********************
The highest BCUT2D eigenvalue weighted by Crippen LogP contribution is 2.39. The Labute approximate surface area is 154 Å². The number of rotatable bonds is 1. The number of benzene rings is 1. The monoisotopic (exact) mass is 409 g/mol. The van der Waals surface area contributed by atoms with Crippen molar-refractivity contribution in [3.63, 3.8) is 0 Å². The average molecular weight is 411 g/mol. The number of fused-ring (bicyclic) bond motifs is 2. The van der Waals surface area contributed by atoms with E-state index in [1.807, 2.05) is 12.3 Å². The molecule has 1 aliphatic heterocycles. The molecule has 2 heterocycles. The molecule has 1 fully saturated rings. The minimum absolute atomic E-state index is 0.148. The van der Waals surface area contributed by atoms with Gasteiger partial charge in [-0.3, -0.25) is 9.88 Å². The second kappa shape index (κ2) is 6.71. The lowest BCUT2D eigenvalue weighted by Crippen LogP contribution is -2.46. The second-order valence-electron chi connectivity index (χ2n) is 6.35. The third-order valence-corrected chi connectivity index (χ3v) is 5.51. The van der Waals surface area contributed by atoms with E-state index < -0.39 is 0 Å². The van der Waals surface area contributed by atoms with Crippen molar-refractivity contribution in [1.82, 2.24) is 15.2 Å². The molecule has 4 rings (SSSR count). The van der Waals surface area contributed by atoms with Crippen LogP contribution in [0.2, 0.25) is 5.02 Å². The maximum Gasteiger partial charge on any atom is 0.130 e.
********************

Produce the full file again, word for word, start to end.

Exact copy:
The highest BCUT2D eigenvalue weighted by Crippen LogP contribution is 2.39. The Labute approximate surface area is 154 Å². The number of rotatable bonds is 1. The number of benzene rings is 1. The monoisotopic (exact) mass is 409 g/mol. The van der Waals surface area contributed by atoms with Crippen molar-refractivity contribution in [3.63, 3.8) is 0 Å². The average molecular weight is 411 g/mol. The number of fused-ring (bicyclic) bond motifs is 2. The van der Waals surface area contributed by atoms with E-state index in [1.807, 2.05) is 12.3 Å². The molecule has 1 aliphatic heterocycles. The molecule has 2 heterocycles. The molecule has 1 fully saturated rings. The minimum absolute atomic E-state index is 0.148. The van der Waals surface area contributed by atoms with Gasteiger partial charge in [-0.3, -0.25) is 9.88 Å². The second kappa shape index (κ2) is 6.71. The lowest BCUT2D eigenvalue weighted by Crippen LogP contribution is -2.46. The second-order valence-electron chi connectivity index (χ2n) is 6.35. The third-order valence-corrected chi connectivity index (χ3v) is 5.51. The van der Waals surface area contributed by atoms with E-state index < -0.39 is 0 Å². The van der Waals surface area contributed by atoms with Crippen molar-refractivity contribution in [1.82, 2.24) is 15.2 Å². The molecule has 4 rings (SSSR count). The van der Waals surface area contributed by atoms with Crippen LogP contribution in [0.2, 0.25) is 5.02 Å². The maximum Gasteiger partial charge on any atom is 0.130 e.